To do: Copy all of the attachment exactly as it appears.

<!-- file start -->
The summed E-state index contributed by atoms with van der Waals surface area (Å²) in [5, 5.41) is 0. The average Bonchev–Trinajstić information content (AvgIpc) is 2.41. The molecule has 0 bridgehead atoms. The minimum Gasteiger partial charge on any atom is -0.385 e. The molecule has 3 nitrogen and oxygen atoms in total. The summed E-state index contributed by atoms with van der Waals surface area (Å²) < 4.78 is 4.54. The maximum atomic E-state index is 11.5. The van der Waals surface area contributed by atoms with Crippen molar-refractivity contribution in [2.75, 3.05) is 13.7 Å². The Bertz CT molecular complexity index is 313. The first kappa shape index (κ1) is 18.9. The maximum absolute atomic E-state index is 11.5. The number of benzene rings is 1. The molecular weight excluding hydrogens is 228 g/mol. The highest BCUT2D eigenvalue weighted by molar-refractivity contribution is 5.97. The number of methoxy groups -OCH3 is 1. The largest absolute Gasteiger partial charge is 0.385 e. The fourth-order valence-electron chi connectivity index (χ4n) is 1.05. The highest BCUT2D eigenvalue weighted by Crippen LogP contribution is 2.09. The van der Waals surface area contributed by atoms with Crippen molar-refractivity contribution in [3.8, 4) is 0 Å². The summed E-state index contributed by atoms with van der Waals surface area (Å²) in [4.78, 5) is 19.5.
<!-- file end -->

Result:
The summed E-state index contributed by atoms with van der Waals surface area (Å²) in [5, 5.41) is 0. The average Bonchev–Trinajstić information content (AvgIpc) is 2.41. The molecule has 0 bridgehead atoms. The minimum Gasteiger partial charge on any atom is -0.385 e. The molecule has 3 nitrogen and oxygen atoms in total. The summed E-state index contributed by atoms with van der Waals surface area (Å²) < 4.78 is 4.54. The maximum atomic E-state index is 11.5. The van der Waals surface area contributed by atoms with Crippen molar-refractivity contribution in [2.75, 3.05) is 13.7 Å². The Bertz CT molecular complexity index is 313. The first kappa shape index (κ1) is 18.9. The maximum absolute atomic E-state index is 11.5. The number of benzene rings is 1. The molecular weight excluding hydrogens is 228 g/mol. The highest BCUT2D eigenvalue weighted by molar-refractivity contribution is 5.97. The number of methoxy groups -OCH3 is 1. The largest absolute Gasteiger partial charge is 0.385 e. The fourth-order valence-electron chi connectivity index (χ4n) is 1.05. The highest BCUT2D eigenvalue weighted by Crippen LogP contribution is 2.09. The van der Waals surface area contributed by atoms with Crippen molar-refractivity contribution in [3.8, 4) is 0 Å². The summed E-state index contributed by atoms with van der Waals surface area (Å²) in [4.78, 5) is 19.5.